Kia Rio: Third report
Eco-focused Rio supermini is being cleaned up in the hands of our products writer
As products writer, I should have the cleanest car on the fleet, according to the rest of the office. It’s fair comment; my desk is littered with various formulas and spray bottles.
However, due to my testing schedule, only specific parts of the Rio have been cleaned. For instance, I’ve recently been comparing bug shifters and alloy wheel cleaners – which means that only the bonnet and one alloy are shiny. The rest of the car was covered in filth, which was giving LB61 UVR a bit of a patchwork paint finish. As a result, I decided to give it a summer spruce-up.
First up was the bodywork – specifically the tailgate. The angular lines look great, but they’re prone to picking up dirt. However, it’s a shame the silver metallic paint – which is a £425 optional extra – isn’t the most eye-catching colour, even when it’s clean.
One of my neighbours has an electric blue Rio fitted with gorgeous five-spoke 17-inch alloys, which looks absolutely great. And those wheels would be far easier to clean than the 10-spoke 16-inch ones fitted to our Kia.
Not only are they tricky to keep pristine, they do nothing for the ride comfort. In combination with a firm suspension set-up, they cause the car to crash uncomfortably over bumps and potholes. Still, I have tried to protect the wheels from kerbing – by fitting Alloygators – and I may attempt to improve the ride comfort by experimenting with a new set of tyres.
If only there was some way to make the interior stand out. Everything is practical and functional, but, I’m finding the monochrome colour scheme a little oppressive. The radio is surrounded by grey, and the only flash of colour comes from the backlit red text on the stereo and the flashes of silver trim around the air-con controls.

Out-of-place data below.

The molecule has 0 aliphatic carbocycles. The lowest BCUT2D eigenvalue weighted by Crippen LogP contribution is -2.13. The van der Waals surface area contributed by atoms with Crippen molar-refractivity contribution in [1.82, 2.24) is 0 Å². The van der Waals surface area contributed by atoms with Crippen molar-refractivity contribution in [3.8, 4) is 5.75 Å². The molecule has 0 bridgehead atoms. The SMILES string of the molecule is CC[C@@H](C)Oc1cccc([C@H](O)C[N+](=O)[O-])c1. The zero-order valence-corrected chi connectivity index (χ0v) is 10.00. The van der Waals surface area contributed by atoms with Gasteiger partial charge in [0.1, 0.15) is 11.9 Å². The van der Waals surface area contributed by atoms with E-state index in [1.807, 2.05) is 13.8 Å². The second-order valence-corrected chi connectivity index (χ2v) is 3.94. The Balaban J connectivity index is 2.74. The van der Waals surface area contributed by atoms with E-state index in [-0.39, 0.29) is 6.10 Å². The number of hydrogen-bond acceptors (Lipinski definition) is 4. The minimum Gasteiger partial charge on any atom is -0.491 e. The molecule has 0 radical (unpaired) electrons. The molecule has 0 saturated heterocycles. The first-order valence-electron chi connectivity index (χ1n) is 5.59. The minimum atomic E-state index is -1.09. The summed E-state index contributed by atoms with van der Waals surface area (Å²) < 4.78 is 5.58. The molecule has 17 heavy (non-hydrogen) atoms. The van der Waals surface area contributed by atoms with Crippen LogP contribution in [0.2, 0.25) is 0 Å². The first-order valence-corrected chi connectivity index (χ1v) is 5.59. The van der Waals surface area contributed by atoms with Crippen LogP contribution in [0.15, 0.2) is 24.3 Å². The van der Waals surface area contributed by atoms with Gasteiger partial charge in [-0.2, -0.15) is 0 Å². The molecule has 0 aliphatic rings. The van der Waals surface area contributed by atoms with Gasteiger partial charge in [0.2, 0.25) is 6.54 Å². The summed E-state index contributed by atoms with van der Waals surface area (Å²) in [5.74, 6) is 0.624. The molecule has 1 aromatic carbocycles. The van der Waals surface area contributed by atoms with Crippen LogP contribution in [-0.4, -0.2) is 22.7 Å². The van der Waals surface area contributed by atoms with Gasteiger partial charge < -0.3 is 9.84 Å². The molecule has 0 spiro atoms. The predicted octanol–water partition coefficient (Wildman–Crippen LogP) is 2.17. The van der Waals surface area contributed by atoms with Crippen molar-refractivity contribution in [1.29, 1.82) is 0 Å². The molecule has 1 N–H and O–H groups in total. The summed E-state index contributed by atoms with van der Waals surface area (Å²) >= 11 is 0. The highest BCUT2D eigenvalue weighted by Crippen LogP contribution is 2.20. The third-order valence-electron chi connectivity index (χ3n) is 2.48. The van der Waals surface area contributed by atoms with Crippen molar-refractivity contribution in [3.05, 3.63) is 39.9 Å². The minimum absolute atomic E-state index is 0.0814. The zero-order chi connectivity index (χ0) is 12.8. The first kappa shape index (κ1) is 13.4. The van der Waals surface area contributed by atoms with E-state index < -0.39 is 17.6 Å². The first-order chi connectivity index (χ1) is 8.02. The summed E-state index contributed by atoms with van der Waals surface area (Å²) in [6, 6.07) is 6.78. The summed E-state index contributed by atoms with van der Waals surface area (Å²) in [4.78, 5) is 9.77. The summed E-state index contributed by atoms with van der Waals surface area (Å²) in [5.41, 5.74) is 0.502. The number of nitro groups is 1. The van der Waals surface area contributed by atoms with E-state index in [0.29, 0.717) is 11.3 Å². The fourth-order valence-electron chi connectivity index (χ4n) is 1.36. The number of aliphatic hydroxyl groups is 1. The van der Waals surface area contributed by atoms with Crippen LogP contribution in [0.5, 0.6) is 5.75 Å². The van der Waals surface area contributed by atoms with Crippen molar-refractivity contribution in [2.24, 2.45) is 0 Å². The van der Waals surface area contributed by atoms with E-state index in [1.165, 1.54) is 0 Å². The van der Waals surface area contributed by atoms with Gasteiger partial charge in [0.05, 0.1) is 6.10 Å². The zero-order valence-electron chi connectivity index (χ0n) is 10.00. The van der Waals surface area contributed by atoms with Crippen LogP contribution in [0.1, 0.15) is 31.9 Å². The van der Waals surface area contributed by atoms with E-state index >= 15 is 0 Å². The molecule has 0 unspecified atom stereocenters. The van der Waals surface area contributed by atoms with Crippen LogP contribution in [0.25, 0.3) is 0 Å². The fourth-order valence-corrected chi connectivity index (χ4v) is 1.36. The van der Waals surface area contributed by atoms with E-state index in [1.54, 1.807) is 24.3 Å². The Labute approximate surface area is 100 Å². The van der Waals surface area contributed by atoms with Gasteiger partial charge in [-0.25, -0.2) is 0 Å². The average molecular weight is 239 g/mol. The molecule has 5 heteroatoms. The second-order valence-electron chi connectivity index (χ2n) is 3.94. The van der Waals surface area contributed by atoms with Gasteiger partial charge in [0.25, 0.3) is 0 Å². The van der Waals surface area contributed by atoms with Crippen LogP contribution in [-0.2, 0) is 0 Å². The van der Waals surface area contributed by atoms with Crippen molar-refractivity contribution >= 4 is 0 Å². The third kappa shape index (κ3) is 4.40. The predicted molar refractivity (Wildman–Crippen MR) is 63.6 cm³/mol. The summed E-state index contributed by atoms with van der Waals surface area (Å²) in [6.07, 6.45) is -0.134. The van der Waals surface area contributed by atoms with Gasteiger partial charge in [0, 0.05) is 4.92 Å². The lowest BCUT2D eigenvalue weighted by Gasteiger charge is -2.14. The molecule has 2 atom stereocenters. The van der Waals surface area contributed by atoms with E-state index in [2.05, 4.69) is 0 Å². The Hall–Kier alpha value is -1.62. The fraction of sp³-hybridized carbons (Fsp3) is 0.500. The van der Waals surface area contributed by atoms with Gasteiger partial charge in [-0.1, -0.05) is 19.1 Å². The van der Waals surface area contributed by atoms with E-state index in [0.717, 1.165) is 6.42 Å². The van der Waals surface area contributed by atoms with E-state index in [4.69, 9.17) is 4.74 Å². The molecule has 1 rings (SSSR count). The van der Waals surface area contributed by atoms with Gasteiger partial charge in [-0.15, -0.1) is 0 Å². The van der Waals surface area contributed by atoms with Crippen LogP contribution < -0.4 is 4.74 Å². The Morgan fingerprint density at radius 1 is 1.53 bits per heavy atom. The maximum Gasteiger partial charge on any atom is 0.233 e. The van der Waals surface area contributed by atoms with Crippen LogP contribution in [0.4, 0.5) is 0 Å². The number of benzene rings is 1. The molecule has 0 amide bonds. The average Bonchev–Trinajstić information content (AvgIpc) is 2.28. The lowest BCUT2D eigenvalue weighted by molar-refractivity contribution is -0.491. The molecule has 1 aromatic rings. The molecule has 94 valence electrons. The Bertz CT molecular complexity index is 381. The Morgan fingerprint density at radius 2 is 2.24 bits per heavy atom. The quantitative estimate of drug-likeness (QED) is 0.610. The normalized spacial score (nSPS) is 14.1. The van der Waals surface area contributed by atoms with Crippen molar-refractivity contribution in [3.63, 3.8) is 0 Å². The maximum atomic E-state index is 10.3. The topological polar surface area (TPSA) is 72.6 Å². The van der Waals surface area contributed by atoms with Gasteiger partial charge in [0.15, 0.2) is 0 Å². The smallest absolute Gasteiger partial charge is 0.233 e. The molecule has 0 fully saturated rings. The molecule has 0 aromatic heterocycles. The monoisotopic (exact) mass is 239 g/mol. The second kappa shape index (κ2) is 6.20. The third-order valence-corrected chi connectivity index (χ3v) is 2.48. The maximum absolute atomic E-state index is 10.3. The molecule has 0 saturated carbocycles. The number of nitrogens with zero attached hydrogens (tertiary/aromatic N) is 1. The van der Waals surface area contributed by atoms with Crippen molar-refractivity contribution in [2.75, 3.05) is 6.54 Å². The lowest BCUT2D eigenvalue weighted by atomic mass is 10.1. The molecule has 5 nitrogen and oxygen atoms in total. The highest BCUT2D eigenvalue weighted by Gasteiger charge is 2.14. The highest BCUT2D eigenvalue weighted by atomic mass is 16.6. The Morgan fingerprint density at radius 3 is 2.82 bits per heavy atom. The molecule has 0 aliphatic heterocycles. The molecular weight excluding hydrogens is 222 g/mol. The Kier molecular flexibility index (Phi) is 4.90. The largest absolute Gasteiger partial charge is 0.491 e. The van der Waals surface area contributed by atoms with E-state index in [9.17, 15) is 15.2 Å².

However, I can’t fault the amount of standard kit. In mid-range 2 trim, it includes six airbags, Bluetooth, air-con, a USB input, a multifunction leather-rimmed steering wheel and – crucially – a pair of 12-volt sockets so I can charge up all the in-car gadgets I test.
On the road, though, the Kia feels slow and underpowered, even with more than 7,000 miles on the clock. I’ve found myself holding gears for longer than I’d have liked just to get up to speed on the motorway. This could explain my poor fuel economy – while it’s up by 0.6mpg since my last report, 43.7mpg isn’t great, especially when you consider that Kia claims this car can return 74.3mpg.
Still, that’s far better than many superminis on the market, and it’s not bad for a car which is often fully loaded. It has carried products to photoshoots, taken friends to Formula One racing and frequently transported four adults and a dog on various cross-country trips.
It’s also worth remembering that this is an eco-focused supermini. Apart from its stop- start system and gearshift indicator, from the driver’s seat it’s hard to tell it’s a road tax-exempt, eco special. The low running costs and decent practicality certainly make it a hassle-free ownership prospect. If only it was as easy to keep clean as it is to run.
“I agree with Jamie that the Rio’s ride is far too firm. Rivals like the Ford Fiesta prove that small cars can be comfortable as well as fun to drive.”Dean Gibson, Production editor
“The Rio with a 1.4 CRDi engine will use less fuel than the 1.1 eco special because of its additional torque – you won’t have to work it so hard.”Nickbsmooth, via www.autoexpress.co.uk